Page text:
Our planet is dying, but yet can be saved. The reasons are self-evident to those in touch with scientific reality. An overload of pollutants and excessive deforestation are causing climate change. The uneven distribution of resources and rising underemployment are causing social unrest. The result is gross inequality in life quality experienced by the world's people.
We have the technical and material resources to reverse this downward trend. But human nature, which has served our evolution so well, now threatens our resolve. Our biology tells us, more is better, and speaks to those with resources not to share with strangers. Such instruction is suited to tribal survival. It must be countermanded to achieve a global community, sharing resources to achieve a universal life quality.
To achieve such sharing at a global level, we need a special band of leaders. People with the wisdom to rise above populist opinion and to courageously legislate for universal, rather than sectorial, survival.
Such people exist among us. They hold positions of international influence, they see the dangers of unfettered economic growth, and they offer positive solutions to our dilemma. From this exalted group two have been chosen as exemplars, both with specific reference to the global economic crisis of 2008-2009.
Jigme Thinley served as Prime Minister of Bhutan twice, from 1998 to 1999, and from 2003 to 2004. He blames the crisis on 'insatiable human greed' and proselytises the Bhutanese notion of gross national happiness.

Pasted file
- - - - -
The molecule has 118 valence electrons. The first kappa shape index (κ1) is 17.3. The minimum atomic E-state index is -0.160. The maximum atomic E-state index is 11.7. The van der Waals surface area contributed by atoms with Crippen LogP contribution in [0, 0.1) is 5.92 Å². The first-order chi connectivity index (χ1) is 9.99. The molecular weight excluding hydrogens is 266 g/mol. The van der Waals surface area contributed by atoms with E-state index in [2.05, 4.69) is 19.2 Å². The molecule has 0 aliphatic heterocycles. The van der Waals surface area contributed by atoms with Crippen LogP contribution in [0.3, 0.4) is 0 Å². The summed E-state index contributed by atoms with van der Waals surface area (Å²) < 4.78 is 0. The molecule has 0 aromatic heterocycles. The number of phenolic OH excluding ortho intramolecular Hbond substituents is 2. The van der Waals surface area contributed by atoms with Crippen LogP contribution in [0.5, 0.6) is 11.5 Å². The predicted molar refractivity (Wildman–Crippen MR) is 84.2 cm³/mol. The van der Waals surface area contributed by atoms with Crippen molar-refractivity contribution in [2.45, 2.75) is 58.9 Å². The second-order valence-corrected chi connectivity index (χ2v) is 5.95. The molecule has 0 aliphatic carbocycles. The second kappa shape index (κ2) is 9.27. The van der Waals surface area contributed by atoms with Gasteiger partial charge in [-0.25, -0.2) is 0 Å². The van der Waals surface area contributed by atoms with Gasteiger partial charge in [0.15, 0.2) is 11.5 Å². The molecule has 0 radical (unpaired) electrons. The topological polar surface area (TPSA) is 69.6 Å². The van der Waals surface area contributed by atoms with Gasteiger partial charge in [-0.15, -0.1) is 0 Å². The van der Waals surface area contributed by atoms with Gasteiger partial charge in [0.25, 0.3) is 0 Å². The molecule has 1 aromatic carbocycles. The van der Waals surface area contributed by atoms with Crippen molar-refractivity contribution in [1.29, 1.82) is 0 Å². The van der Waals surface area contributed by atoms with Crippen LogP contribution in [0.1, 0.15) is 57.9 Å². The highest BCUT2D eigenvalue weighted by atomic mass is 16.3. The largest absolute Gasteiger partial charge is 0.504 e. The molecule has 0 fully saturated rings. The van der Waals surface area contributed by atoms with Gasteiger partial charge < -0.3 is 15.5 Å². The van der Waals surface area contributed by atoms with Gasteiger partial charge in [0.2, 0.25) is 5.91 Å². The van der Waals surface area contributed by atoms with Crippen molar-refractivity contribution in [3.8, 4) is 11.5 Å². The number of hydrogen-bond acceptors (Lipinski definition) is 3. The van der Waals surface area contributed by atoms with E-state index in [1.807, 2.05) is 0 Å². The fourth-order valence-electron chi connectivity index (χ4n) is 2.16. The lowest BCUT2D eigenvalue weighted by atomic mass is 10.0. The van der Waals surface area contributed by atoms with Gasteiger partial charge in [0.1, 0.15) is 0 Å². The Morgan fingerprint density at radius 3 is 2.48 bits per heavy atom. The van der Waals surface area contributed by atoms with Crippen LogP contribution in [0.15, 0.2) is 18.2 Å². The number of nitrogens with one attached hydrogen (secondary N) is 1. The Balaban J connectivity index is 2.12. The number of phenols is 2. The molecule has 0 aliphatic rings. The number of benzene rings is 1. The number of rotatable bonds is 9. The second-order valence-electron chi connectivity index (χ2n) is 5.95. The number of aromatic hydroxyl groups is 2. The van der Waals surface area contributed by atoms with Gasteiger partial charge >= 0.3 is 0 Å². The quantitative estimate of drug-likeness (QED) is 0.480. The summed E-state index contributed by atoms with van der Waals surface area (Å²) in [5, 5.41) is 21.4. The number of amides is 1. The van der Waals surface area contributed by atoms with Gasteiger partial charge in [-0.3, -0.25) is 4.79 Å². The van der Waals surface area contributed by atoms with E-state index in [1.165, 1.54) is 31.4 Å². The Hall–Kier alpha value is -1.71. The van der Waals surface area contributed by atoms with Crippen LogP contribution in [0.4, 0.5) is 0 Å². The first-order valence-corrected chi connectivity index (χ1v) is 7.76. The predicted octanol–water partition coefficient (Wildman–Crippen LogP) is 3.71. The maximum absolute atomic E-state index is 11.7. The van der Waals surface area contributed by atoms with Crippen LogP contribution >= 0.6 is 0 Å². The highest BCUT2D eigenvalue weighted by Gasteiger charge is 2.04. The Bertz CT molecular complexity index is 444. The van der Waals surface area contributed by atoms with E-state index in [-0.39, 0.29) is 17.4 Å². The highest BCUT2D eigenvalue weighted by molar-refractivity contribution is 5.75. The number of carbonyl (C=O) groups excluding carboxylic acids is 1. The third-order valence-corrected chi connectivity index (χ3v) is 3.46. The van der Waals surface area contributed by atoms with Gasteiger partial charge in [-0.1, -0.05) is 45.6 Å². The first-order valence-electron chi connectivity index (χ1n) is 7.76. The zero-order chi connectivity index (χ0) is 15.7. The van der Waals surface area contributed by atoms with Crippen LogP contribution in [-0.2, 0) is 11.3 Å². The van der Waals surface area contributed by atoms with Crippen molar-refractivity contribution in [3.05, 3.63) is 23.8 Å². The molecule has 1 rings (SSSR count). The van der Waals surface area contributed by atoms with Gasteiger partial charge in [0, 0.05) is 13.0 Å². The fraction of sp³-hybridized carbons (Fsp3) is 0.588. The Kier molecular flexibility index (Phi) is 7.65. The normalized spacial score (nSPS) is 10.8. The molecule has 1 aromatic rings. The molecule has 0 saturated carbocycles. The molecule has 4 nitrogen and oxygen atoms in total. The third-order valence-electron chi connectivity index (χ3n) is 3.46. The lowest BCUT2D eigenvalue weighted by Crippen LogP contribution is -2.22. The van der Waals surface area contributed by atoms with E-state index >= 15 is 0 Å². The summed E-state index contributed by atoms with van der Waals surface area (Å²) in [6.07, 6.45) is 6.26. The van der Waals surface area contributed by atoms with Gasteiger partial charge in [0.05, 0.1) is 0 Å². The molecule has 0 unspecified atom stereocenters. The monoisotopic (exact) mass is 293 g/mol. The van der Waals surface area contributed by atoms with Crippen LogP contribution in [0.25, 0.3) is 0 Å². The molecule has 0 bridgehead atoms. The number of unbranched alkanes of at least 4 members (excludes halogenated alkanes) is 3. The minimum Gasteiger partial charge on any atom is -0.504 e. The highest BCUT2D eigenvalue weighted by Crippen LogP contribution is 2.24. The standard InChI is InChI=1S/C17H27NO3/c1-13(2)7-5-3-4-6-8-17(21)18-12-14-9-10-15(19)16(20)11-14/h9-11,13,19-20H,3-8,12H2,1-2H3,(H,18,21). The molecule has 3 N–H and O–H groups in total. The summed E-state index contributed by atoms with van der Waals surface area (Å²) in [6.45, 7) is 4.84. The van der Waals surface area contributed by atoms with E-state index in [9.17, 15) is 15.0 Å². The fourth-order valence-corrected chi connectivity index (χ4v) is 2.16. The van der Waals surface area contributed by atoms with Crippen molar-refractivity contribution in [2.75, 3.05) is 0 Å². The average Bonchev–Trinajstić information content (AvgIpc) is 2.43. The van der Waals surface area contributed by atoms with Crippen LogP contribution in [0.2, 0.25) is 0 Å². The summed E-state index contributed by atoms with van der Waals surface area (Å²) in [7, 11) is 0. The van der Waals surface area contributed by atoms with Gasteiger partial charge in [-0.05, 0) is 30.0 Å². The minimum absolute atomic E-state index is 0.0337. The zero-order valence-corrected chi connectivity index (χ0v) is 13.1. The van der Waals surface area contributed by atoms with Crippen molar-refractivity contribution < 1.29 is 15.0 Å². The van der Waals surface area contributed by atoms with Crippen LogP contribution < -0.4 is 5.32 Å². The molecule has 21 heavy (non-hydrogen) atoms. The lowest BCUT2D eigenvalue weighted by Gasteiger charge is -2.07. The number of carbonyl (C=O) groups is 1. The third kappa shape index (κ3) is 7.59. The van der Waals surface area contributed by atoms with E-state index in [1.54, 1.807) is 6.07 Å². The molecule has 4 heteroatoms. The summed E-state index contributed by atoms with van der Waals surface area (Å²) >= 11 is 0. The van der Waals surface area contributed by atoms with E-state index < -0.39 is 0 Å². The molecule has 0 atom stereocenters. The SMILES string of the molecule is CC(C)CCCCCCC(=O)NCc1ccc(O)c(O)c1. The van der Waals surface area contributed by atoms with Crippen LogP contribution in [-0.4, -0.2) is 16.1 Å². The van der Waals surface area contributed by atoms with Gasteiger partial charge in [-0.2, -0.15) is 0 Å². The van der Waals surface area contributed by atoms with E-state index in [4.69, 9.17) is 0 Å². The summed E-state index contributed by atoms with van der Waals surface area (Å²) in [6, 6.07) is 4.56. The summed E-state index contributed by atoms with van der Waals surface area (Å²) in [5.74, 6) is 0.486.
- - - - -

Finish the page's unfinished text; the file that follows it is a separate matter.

"The present GDP-based system ... now threatens the survival of humans and other species. At the same time ... we have the ability, for example, to feed everyone on earth healthily and sustainably. No one need go hungry!"
Thinley, 2012, pp. 10-11
Joseph Eugene Stiglitz
Joseph Eugene Stiglitz served as chief economist of the World Bank and chairman of the US president's Council of Economic Advisors. In response to the crisis, President Sarkozy of France appointed Stiglitz to chair the Commission on the Measurement of Economic Performance and Social Progress.
"... the time is ripe for our measurement system to shift emphasis from measuring economic production to measuring people's well-being"
Stiglitz, Sen, & Fitoussi, 2010, p. 12
To shift the focus of human development, from economic progress to universal life quality, requires a fundamental change in what governments strive to achieve. Essential to such change is a scientific understanding of human wellbeing. Facilitating such understanding is the purpose of the Australian Centre on Quality of Life.
Stiglitz, K., Sen, A., & Fitoussi, J.-P. (2010). Report by the commission on the measurement of economic performance and social progress. Paris: Commission on the Measurement of Economic Performance and Social Progress http://www.stiglitz-sen-fitoussi.fr/documents.rapport_anglais.pdf
Thinley, J. Y. (2012). Foreword. In Royal Government of Bhutan (Ed.), The report of the High-level meeting on wellbeing and happiness. Defining a new economic paradigm (pp. 10-11). New York: The Permanent Mission of the Kingdom of Bhutan to the United Nations. Thimphu: Office of the Prime Minister.